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A Fantastic Weekend for a Sno-Cone ~ Mt. Baker

August 28, 2014

10590451_747777285261447_6094312322321440581_nOn a clear, sunny day, Mt. Baker glistens in the North Cascades like a giant frosty treat. It truly is one of the most spectacular sights you’ll find in the northwest.

On the weekend of July 25-27, 2014, the “Pink Fireballs” set out to enjoy the sweetness of climbing the 10,781 foot peak. I was truly looking forward to being a part of this group of climbers who had come together for the Climb to Fight Breast Cancer.

Filled with excitement and anticipation, we gathered at Schreibers Meadow trailhead. Thankfully, our Alpine Ascents International climbing guides (“the Nicks, Kyle and Tom) gave us a leisurely meeting time of 9am! Introductions were made, and a quick briefing was given on what to expect for the day. Our group was actually divided into two climbing teams, five per team.  One team would head up the Easton route and one team would ascend the Squak route. As we set off, I was convinced someone had come during the night and filled my pack with lead!

The morning was meant for hiking. Sunny, but not too warm…yet. We fell into line and made our way through the trees, crossing the river, and onto the knife-edge known as the Railroad Grade. It’s a narrow trail that drops a few hundred feet on either side. Rocky meadow on one side, snow and rocks on the other.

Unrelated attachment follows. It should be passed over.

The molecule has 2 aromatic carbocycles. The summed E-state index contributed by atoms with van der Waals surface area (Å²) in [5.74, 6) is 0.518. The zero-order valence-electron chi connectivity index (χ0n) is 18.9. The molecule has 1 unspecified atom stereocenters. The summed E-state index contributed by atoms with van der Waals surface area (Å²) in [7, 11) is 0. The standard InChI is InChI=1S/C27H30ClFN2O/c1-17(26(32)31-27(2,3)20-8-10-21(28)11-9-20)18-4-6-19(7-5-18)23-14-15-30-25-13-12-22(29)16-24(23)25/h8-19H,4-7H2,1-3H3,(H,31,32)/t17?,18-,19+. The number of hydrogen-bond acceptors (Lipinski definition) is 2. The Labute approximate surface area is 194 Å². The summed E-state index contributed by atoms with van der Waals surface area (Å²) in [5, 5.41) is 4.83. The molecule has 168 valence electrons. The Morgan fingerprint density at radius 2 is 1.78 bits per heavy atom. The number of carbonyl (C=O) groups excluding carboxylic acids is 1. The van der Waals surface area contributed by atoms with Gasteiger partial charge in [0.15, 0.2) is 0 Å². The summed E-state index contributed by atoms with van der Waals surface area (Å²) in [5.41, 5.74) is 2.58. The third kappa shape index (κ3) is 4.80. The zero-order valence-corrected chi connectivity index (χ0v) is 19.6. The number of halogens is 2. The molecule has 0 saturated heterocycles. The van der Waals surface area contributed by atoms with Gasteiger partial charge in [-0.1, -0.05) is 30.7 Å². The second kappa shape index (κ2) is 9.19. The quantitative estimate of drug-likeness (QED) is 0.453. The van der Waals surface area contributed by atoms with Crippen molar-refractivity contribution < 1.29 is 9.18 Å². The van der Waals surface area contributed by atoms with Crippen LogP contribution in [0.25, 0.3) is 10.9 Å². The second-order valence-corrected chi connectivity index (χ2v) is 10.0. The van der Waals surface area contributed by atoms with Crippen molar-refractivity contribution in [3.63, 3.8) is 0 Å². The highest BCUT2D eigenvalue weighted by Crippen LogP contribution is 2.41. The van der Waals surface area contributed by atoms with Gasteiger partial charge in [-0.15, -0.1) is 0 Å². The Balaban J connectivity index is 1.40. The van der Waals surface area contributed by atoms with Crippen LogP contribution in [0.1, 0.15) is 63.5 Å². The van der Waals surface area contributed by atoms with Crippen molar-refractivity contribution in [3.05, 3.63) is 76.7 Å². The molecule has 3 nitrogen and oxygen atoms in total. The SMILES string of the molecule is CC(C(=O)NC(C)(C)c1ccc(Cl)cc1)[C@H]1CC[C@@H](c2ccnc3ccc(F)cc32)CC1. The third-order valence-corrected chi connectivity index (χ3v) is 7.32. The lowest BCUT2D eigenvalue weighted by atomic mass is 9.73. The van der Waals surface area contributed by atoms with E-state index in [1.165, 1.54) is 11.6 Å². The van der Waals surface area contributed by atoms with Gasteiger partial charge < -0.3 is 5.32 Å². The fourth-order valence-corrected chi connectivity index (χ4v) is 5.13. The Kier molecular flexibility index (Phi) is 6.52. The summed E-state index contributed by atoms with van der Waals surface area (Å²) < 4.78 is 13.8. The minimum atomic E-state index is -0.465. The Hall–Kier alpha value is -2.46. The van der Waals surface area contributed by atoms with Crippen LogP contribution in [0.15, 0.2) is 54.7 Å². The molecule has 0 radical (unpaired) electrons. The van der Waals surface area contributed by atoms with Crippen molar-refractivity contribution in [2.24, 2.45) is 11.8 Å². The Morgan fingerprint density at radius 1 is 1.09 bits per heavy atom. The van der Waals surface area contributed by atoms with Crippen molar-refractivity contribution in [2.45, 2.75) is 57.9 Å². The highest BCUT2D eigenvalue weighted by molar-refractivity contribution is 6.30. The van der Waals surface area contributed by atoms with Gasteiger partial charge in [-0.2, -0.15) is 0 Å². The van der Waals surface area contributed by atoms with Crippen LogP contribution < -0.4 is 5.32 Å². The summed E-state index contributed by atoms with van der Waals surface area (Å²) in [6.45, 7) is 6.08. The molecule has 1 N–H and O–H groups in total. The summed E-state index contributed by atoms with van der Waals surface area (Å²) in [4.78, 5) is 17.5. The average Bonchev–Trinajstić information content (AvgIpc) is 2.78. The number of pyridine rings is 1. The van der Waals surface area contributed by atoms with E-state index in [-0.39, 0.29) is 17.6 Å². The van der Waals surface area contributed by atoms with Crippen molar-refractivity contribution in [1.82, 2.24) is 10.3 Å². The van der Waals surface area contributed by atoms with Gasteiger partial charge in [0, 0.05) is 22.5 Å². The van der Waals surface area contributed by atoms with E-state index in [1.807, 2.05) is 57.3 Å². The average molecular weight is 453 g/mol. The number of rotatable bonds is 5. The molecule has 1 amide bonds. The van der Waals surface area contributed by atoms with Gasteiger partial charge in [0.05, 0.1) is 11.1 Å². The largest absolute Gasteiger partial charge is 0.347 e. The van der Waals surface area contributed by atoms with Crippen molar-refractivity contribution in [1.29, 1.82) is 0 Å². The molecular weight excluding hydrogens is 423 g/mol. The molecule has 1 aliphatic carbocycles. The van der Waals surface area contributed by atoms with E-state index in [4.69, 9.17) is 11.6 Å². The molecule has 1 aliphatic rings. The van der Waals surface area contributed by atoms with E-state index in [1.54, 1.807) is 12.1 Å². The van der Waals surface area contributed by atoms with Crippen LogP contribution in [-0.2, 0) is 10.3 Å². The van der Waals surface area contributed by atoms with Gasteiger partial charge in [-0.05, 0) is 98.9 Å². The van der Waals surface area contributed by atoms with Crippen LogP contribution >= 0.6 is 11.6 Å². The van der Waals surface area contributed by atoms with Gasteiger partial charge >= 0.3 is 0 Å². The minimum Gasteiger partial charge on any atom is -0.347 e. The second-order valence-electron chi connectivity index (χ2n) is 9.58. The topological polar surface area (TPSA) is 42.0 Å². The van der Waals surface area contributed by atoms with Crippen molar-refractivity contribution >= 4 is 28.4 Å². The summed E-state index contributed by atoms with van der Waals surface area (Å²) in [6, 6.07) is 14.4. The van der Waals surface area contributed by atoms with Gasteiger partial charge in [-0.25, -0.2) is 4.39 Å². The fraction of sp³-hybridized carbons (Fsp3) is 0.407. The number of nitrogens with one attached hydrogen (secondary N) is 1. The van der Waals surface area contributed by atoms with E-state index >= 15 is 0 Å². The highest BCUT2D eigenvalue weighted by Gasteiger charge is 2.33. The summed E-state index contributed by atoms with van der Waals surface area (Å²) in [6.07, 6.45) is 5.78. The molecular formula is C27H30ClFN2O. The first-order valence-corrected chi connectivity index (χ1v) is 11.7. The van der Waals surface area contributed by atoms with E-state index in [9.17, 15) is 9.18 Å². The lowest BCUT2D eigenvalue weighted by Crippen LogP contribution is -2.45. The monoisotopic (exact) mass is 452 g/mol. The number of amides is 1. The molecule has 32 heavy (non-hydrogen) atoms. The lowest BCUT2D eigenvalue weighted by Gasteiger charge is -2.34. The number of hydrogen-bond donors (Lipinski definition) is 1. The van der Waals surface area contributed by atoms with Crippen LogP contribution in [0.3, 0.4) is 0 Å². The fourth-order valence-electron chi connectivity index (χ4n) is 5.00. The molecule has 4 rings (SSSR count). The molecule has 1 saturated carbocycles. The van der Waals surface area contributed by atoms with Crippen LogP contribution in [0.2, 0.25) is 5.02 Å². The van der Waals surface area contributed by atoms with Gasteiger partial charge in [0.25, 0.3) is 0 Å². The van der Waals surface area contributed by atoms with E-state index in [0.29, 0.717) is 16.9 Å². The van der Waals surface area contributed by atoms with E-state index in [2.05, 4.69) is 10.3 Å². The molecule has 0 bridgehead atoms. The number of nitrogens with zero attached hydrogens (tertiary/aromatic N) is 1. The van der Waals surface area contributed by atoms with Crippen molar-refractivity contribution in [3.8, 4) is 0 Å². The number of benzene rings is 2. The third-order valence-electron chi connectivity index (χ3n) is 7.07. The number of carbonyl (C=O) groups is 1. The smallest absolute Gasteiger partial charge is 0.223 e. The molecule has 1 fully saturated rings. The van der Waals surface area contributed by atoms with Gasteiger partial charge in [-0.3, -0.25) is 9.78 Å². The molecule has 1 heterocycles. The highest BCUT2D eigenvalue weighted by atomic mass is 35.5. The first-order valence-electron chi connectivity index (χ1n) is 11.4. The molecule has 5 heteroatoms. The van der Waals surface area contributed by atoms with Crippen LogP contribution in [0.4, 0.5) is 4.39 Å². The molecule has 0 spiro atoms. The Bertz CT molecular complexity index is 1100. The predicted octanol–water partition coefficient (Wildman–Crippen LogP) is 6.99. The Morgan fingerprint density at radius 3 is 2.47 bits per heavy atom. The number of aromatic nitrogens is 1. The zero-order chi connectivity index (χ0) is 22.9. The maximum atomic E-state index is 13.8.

As we hiked our way up to the climbers’ camp, we encountered marmots sunning themselves and no doubt enjoying the view as much as we were. Within a few hours, we were at our destination, setting up tents and readying our gear. The guides made us dinner and we talked about what was in store for us the next day.

The morning was clear and warm. Our guides made coffee and offered us breakfast, and before we knew it, we were gearing up for snow school. This is where the guides teach (or in some cases, refresh) climbing techniques, ice axe arrest and how to use crampons. As we wrapped up, the guides brought up the idea of trying a sunset summit.

When climbing, there is the traditional summit, where the team gets going around 1am. The idea is to climb when the snow is solid, and the summit happens in the early morning hours. With the sunset summit, climbers leave in the afternoon, and summit in the early evening. After bringing it up to the teams, the Nicks’, Tom and Kyle discussed the idea. Finally a decision was made: we would try a sunset summit.

In no time, our two teams were geared up and ready to go. The sparkling white snow against the backdrop of the azure blue sky was a sight to behold. Each time the teams rested in the snow, we took in the breathtaking views of the North Cascade mountains. Peaks as far as the eyes could see. As the day wore on, various injuries and other issues had some of our climbers turn back. Eventually, after hours on the glacier, five of us summited.

Views from the summit were stunning! You could turn 360 degrees and see for miles. It was quite windy at the top, so we quickly took our summit photo and began our descent.

We made it back to camp safely, ate dinner and settled in for a much deserved night of sleep. The next day, we packed up and headed back to the parking lot where fresh clothes were welcomed and cold drinks and lots of hugs were shared.

Marina Rockinger is an anchor, reporter, voice talent and Lifebeat host on KOMO Newsradio, Talk 570 KVI and Star 101.5 in Seattle. She is an outdoor enthusiast, adventurer and longtime supporter of the Climb to Fight Breast Cancer. Thank you Marina for your endless gusto, great humor and contagious zest for life.

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